Apart from health issues, pollution from combustion engines causes severe damage to Rome’s many ancient outdoor monuments.
According to a study last year by a branch of the culture ministry, 3,600 stone monuments and 60 bronze sculptures risk serious deterioration because of air pollution.
Diesels. They’re on their way out of cities around Europe.
4th Gear: GM Korea Isn’t Happy With The Interest It’s Paid The Mothership
Earlier this month, GM announced that it planned to shut down a major factory in Gunsan, South Korea, going on to say that the automaker was unhappy with the performance of Korean operations as a whole, and that drastic changes were ahead. This led to a protest among factory workers.
Now, Reuters reports that some South Korean officials are attributing GM’s high interest rates for GM Korea’s poor performance, writing:
South Korean officials and politicians blame GM’s high interest rates for exacerbating losses at GM Korea, which was already struggling with slumping exports to Europe.
“Board members asked for interest rate cuts at almost every meeting, but GM turned a deaf ear,” a GM Korea board member told Reuters.
“From a South Korean perspective, it is not right for the biggest shareholder to receive such a high interest rate when lending money to its affiliate,” said the board member, who declined to be named citing the confidentiality of the matter.
The story goes on, saying GM lent GM Korea $2.79 billion, with an interest rate of between 4.8 and 5.3 percent according to “GM Korea’s latest regulatory filing.” That filing says GM Korea has paid approximately $460 million in interest to GM over the past four years.
The story mentions that South Korean automaker Hyundai Motor borrowed money at interest rates closer to 2 percent, and that Ssangyong Motor paid 3.51 percent according to a lawmaker named Ji Sang-wuk.
A former board member of GM Korea whom Reuters says has “direct knowledge on the matter” defended GM:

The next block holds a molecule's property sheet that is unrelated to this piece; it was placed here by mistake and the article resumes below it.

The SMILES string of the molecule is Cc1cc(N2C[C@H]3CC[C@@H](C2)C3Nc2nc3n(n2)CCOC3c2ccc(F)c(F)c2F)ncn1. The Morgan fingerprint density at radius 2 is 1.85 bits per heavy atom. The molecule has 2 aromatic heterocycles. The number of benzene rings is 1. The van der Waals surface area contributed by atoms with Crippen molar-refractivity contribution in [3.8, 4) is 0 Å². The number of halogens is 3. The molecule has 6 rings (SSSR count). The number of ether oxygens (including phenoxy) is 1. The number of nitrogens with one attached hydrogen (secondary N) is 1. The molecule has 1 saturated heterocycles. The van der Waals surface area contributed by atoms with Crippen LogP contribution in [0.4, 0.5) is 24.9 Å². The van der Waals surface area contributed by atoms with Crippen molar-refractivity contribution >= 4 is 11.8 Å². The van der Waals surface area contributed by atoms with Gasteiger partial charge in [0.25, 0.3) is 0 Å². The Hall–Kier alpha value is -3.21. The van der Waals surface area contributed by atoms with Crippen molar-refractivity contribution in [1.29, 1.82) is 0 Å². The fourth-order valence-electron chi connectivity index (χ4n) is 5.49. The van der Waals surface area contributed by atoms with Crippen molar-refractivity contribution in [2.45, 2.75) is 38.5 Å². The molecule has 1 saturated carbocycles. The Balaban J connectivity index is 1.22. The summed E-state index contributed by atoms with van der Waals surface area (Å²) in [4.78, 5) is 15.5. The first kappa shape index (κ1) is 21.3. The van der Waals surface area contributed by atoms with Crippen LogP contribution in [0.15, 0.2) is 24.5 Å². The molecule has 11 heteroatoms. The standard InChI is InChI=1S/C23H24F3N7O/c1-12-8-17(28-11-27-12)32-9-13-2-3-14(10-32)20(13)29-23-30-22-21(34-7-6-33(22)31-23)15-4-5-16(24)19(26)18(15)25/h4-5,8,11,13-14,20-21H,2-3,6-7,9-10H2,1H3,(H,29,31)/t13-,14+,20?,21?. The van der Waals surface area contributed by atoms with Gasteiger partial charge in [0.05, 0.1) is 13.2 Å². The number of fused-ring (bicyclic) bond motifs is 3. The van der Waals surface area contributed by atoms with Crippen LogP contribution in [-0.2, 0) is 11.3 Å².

A former GM Korea board member with direct knowledge of the matter said GM Korea’s board had asked KDB for loans with lower interest repayments but KDB also refused to lend to the loss making firm.
“GM couldn’t let GM Korea go bankrupt so it lent money with the same level interest rate that it charged other GM affiliates,” the source said.
“If this is going to be a blame game over GM taking high interest, this won’t help find a solution,” he added.
The drama continues as GM triers figuring out what to do with its Korean operations.
5th Gear: In An Effort To Revive Mitsubishi, Nissan Names Former FCA Exec As CEO Of North American Operations
Mitsubishi’s on the hunt for a 30 percent increase in sales and for an operating profit margin of 6 percent by late 2019. Part of achieving these goals will involve Fred Diaz, former President and CEO of Fiat Chrysler’s RAM brand, and subsequently a vice president of sales and marketing at Nissan.
Diaz has just been named the new president and CEO of Mitsubishi Motors North America, replacing Ryujiro Kobashi. Mitsubishi’s chief operating officer Trevor Mann described why Diaz is a good fit, saying:
The United States is a strategic market for Mitsubishi Motors in our Drive for Growth plan. With his in-depth background and experience in North America, Fred has a strong ability to proactively engage with Mitsubishi Motors’ dealers and customers as we aim to expand our dealership network, enhance our brand, and drive sales growth.
Automotive News calls this move “the latest step in the Renault Nissan Alliance’s plan to revive the small Japanese brand.”
He’s got a lot of work ahead of him if he wants to “revive” Mitsubishi in the U.S. Hopefully that work involves a Lancer Evolution.
Reverse: A Legendary America Race Car Driver Is Born
Neutral: Does It Make Any Sense To Ban A Technology?
If automakers can make clean diesels, then why ban them? Why not simply put limits on tailpipe emissions, and not limit how automakers can meet them?
Correction: That’s $460 million, not $460 billion that GM Korea allegedly paid in interest to the mothership over the past four years.